Health screening: equity in screening strategy 2023 to 2026

The Scottish equity in screening strategy tackles inequalities within the screening programmes.

Context and background

National population screening programmes

Screening is a way of identifying people who appear healthy but who may have a higher chance of having a disease or condition[1]. Screening aims to detect early signs of a condition, enabling earlier treatment and improved health outcomes. Screening also provides better outcomes for the health service, by reducing demand on services associated with more serious or later-stage disease.

There are currently six national population screening programmes delivered in Scotland (see Table 1 below). These programmes have been introduced based on recommendations from the UK National Screening Committee. Each screening programme proactively invites people who, on the basis of age and sex, have a higher risk of the disease or condition.

Individuals can decide not to engage in a screening test, or to withdraw from interventions at later stages in the pathway after screening. This decision should be a personal informed choice. This means, a person should have access to accurate, evidence-based information in a format which meets their needs.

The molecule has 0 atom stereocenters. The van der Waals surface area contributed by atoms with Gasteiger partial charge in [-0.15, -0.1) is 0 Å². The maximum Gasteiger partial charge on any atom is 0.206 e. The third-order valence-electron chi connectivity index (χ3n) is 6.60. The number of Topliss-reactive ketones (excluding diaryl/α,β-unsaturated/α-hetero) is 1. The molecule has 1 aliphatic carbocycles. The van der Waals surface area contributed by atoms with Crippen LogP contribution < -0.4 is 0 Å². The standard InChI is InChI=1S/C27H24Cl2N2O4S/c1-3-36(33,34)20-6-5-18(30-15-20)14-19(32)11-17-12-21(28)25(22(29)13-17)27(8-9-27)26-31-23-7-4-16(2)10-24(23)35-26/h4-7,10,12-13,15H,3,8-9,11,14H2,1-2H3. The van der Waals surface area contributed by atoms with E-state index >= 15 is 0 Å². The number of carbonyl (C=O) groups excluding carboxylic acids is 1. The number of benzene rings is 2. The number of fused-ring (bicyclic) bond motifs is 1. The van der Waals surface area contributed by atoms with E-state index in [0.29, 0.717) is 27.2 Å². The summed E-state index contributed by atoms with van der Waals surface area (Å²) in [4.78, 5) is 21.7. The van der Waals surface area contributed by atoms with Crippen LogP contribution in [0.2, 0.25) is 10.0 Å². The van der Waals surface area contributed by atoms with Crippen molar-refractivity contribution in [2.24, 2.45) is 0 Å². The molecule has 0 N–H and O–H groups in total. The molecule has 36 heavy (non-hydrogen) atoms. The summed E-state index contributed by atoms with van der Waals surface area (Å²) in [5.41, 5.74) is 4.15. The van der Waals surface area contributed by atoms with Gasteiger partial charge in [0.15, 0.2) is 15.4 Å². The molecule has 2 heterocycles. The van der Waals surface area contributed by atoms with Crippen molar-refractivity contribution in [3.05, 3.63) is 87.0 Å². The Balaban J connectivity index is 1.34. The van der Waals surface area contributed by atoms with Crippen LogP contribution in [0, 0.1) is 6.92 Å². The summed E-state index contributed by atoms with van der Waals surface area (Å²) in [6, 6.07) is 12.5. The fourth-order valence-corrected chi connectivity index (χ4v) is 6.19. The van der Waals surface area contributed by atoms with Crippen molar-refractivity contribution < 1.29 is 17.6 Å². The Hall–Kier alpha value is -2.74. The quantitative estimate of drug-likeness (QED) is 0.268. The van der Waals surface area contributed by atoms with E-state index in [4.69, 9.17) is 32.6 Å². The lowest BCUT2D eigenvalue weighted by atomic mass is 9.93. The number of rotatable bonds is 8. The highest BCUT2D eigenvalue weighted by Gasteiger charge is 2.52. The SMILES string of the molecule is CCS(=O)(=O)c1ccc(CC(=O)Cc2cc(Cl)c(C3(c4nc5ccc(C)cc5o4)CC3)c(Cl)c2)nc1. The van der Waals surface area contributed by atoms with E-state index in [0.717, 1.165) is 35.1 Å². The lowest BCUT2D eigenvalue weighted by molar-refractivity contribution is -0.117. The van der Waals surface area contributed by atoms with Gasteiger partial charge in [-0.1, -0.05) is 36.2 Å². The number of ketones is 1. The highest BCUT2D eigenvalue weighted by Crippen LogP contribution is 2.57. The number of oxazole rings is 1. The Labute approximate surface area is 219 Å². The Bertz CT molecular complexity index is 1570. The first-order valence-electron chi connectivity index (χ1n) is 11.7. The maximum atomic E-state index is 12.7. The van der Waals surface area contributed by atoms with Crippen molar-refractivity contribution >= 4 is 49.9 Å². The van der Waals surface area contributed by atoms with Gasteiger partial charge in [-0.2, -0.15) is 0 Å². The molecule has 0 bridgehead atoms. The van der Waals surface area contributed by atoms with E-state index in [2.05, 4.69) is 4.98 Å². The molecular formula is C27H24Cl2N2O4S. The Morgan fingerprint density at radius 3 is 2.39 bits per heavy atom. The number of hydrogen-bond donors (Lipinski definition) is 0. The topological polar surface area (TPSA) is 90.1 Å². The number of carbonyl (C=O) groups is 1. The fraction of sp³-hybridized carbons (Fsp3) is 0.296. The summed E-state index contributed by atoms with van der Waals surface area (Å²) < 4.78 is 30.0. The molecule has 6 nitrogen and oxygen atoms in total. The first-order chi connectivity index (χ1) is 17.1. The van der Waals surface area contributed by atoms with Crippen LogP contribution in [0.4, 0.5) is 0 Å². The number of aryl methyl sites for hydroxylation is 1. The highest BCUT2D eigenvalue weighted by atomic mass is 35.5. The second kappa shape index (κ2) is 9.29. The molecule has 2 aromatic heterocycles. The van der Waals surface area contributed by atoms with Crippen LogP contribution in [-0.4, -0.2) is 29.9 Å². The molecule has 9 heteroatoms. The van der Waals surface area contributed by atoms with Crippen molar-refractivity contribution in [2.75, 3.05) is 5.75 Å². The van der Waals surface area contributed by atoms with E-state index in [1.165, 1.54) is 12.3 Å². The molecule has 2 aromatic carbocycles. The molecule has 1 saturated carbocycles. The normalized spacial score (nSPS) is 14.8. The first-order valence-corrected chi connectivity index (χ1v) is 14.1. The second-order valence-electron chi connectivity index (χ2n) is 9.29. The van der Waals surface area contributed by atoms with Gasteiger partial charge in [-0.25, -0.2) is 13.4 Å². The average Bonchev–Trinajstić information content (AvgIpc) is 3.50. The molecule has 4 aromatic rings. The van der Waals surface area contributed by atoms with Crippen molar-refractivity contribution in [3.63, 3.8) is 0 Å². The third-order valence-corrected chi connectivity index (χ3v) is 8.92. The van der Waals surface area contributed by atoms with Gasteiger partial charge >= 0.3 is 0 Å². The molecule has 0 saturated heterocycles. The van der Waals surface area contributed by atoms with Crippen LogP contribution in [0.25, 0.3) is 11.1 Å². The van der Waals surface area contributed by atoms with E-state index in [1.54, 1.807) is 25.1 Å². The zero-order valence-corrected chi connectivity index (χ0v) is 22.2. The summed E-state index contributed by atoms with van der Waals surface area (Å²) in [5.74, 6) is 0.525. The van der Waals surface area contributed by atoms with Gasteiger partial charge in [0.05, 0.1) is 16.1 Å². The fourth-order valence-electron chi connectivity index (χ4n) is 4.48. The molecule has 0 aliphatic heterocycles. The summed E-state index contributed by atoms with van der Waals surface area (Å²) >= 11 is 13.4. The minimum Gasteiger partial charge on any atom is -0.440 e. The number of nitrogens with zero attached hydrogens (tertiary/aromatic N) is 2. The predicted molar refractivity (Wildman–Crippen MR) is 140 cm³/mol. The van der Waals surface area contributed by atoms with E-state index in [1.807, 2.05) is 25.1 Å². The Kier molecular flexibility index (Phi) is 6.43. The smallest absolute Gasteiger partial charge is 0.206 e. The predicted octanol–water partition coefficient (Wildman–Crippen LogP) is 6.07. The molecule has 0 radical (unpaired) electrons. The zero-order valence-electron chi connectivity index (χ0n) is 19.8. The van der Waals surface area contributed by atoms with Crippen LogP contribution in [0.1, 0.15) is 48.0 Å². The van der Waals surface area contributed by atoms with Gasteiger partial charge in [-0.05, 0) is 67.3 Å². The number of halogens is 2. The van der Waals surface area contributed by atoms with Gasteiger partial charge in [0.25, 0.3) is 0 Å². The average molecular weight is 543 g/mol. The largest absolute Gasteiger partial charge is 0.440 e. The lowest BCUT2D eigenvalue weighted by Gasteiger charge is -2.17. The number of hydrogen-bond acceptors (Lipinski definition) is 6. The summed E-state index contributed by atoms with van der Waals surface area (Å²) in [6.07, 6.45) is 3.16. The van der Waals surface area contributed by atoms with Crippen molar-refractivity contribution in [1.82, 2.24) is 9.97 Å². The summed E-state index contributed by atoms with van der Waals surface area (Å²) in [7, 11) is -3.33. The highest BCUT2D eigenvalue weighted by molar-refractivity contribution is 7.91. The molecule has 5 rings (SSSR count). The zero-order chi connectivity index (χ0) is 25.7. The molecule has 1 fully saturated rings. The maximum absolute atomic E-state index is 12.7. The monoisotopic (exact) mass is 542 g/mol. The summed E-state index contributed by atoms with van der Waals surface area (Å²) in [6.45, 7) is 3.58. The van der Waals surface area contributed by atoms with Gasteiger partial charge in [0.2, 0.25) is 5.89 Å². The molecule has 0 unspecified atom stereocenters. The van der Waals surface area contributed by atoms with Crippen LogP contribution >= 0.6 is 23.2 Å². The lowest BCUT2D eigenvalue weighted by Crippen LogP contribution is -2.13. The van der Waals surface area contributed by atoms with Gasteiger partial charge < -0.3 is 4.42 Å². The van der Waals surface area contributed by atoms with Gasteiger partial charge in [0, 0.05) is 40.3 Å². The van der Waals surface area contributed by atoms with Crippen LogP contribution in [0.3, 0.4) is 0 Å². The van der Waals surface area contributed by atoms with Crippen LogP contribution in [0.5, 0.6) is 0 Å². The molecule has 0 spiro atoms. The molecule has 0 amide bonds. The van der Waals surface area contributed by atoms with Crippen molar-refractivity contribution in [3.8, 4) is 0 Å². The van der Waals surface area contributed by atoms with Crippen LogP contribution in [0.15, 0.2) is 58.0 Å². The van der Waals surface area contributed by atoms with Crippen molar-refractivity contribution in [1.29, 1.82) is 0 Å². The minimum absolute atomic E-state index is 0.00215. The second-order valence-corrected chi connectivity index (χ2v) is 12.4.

Table 1: Overview of the Scottish national screening programmes by eligible population and screening interval
National Screening Programme Eligible Population Screening Interval
Scottish Abdominal Aortic Aneurysm (AAA) Screening Programme All men and people assigned male at birth aged 65 One-off screen
Scottish Bowel Screening Programme People aged 50 to 74 People aged 75 and over can request a screening test but will not be routinely invited Every 2 years
Scottish Breast Screening Programme Women and people assigned female at birth aged 50 to 70 Those aged 71 to 75 can self-refer for breast screening. To note, due to the effect of COVID-19 on screening capacity, self-referrals are temporarily restricted to those aged 71-75 years and those aged 71 and over with a history of breast cancer. Every 3 years
Scottish Cervical Screening Programme Women and people with a cervix, aged 25 to 64 Every 3-5 years depending on findings
Scottish Diabetic Eye (DES) Screening Programme People aged 12 and over with type 1 or type 2 diabetes Every 1-2 years depending on findings
Scottish Pregnancy and Newborn Screening Programme Pregnant women and people who are pregnant. Various tests from before 10 weeks, through to between 18 to 21 weeks. Newborn babies. Various tests within the first days and weeks. Various one-off screens including some with a two stage process

Screening includes both a 'screening pathway' and a 'treatment pathway' (Figure 1). Screening programmes invite people from an eligible population for a screening test. Depending on the outcome of that test, some people will then be invited for a diagnostic test as the final step in the screening pathway. Following a positive diagnosis, an individual is then referred into the treatment pathway. Individuals must complete their journey through the screening and treatment pathways to improve health outcomes.